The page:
This benefit goes hand-in-hand with details and organization. Maintenance work orders allow for the inclusion of special instructions to ensure maintenance is performed correctly every time.

Detailed documentation

Detailed maintenance documentation is a huge benefit of using maintenance work orders. Once a work order is closed out, the document doesn’t just disappear, it will be stored in the asset’s file. Then, the next time the asset undergoes maintenance, important details from any previous repair will be easily accessible.

Seamless maintenance process

Because the work order is one form that is continually added to throughout fulfillment, there is one seamless process. All information is available to all parties, and there is less risk of losing important data because it is listed on one form.

Improved efficiency

Efficiency is another key benefit that comes with using work orders to manage maintenance requests. Because of the organization and streamlined communication that defines the work order process, technicians are able to quickly and easily work through maintenance requests, boosting facility efficiency.

Reduction in costs

With more efficient processes comes less expensive maintenance. Because the work order process promotes timeliness and productivity, more maintenance can be performed in the same amount of time, reducing labor costs. A streamlined and efficient work order system also encourages maintenance requests to be submitted early-on and often. This prevents major breakdowns later on, reducing the cost of maintenance.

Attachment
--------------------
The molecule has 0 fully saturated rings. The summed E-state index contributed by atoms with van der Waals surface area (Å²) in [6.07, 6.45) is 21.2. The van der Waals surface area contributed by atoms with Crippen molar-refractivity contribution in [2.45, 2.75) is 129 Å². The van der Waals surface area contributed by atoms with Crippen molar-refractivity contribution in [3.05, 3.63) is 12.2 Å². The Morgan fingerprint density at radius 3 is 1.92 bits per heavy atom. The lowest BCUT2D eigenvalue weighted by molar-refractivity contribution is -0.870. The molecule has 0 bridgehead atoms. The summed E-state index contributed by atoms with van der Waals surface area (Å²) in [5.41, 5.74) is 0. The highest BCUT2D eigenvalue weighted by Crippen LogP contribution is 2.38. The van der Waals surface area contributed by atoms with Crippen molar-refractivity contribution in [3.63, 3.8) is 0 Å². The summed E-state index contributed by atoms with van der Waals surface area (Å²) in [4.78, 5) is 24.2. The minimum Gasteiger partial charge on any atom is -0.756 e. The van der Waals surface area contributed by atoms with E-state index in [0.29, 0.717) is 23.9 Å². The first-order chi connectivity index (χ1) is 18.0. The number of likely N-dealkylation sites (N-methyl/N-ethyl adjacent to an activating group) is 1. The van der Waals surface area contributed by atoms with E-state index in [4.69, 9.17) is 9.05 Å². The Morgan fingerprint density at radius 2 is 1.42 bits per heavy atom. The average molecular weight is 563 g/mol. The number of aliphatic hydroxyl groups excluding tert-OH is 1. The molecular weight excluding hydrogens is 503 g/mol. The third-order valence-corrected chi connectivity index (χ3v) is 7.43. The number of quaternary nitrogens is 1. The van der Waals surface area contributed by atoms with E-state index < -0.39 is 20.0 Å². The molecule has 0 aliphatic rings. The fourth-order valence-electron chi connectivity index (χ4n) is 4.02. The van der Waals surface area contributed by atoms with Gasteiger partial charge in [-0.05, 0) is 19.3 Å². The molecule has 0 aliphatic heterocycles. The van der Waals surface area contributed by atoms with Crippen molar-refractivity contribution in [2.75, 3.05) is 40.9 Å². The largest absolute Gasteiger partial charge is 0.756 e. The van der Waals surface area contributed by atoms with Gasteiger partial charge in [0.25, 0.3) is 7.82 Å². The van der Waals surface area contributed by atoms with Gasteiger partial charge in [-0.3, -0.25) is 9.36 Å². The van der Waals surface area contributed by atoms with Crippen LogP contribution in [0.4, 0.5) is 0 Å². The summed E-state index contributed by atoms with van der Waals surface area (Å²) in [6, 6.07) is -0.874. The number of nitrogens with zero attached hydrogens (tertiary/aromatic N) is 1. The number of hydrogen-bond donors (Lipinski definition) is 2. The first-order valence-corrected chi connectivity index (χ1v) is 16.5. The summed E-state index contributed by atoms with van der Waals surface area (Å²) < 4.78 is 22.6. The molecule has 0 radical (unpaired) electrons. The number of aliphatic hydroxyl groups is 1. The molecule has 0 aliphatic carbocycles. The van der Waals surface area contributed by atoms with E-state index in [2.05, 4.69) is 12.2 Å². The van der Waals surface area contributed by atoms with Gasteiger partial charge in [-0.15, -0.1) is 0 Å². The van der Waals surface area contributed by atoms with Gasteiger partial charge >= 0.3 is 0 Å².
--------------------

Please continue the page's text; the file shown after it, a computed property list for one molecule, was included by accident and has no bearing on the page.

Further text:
Performance monitoring

The work order system increases visibility across each step of the maintenance management system, making performance monitoring an attainable goal. Both asset and technician performance monitoring can lead to important data that can guide decision making. You may find that one technician is particularly efficient with one asset but less so with another. You can capitalize on that data and assign the technician asset-specific maintenance tasks. With assets, monitoring performance can help you create a preventive and predictive maintenance plan aimed at cutting costs.

Inventory control

Using work orders allows you to easily document the necessary parts and equipment needed to perform maintenance. Every time a work order is submitted, inventory can be easily updated to reflect the spare parts still available. This process can even be automated with the use of work order software, ensuring you rarely have to wait on performing maintenance due to poor inventory management control and organization.

Continuous improvement